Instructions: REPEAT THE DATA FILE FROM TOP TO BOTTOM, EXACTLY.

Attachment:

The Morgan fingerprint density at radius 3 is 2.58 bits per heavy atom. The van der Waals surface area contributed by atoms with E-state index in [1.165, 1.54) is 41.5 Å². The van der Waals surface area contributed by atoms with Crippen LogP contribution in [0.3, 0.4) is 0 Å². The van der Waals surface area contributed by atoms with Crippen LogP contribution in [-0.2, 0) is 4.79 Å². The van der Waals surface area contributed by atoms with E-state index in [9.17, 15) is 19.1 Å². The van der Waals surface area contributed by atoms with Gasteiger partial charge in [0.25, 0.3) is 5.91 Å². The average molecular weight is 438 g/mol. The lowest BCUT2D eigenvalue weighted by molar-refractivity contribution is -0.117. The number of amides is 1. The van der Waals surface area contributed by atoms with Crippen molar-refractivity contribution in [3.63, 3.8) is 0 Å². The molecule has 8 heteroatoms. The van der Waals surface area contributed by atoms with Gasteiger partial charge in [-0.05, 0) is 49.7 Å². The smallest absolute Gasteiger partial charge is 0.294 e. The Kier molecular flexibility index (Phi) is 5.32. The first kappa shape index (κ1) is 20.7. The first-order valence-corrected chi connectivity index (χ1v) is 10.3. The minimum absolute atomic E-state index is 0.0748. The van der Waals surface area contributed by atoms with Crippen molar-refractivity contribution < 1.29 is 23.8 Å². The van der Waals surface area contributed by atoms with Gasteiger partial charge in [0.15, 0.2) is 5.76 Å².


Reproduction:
The Morgan fingerprint density at radius 3 is 2.58 bits per heavy atom. The van der Waals surface area contributed by atoms with E-state index in [1.165, 1.54) is 41.5 Å². The van der Waals surface area contributed by atoms with Crippen LogP contribution in [0.3, 0.4) is 0 Å². The van der Waals surface area contributed by atoms with Crippen LogP contribution in [-0.2, 0) is 4.79 Å². The van der Waals surface area contributed by atoms with E-state index in [9.17, 15) is 19.1 Å². The van der Waals surface area contributed by atoms with Gasteiger partial charge in [0.25, 0.3) is 5.91 Å². The average molecular weight is 438 g/mol. The lowest BCUT2D eigenvalue weighted by molar-refractivity contribution is -0.117. The number of amides is 1. The van der Waals surface area contributed by atoms with Crippen molar-refractivity contribution in [3.63, 3.8) is 0 Å². The molecule has 8 heteroatoms. The van der Waals surface area contributed by atoms with Gasteiger partial charge in [-0.05, 0) is 49.7 Å². The smallest absolute Gasteiger partial charge is 0.294 e. The Kier molecular flexibility index (Phi) is 5.32. The first kappa shape index (κ1) is 20.7. The first-order valence-corrected chi connectivity index (χ1v) is 10.3. The minimum absolute atomic E-state index is 0.0748. The van der Waals surface area contributed by atoms with Crippen molar-refractivity contribution < 1.29 is 23.8 Å². The van der Waals surface area contributed by atoms with Gasteiger partial charge in [0.15, 0.2) is 5.76 Å².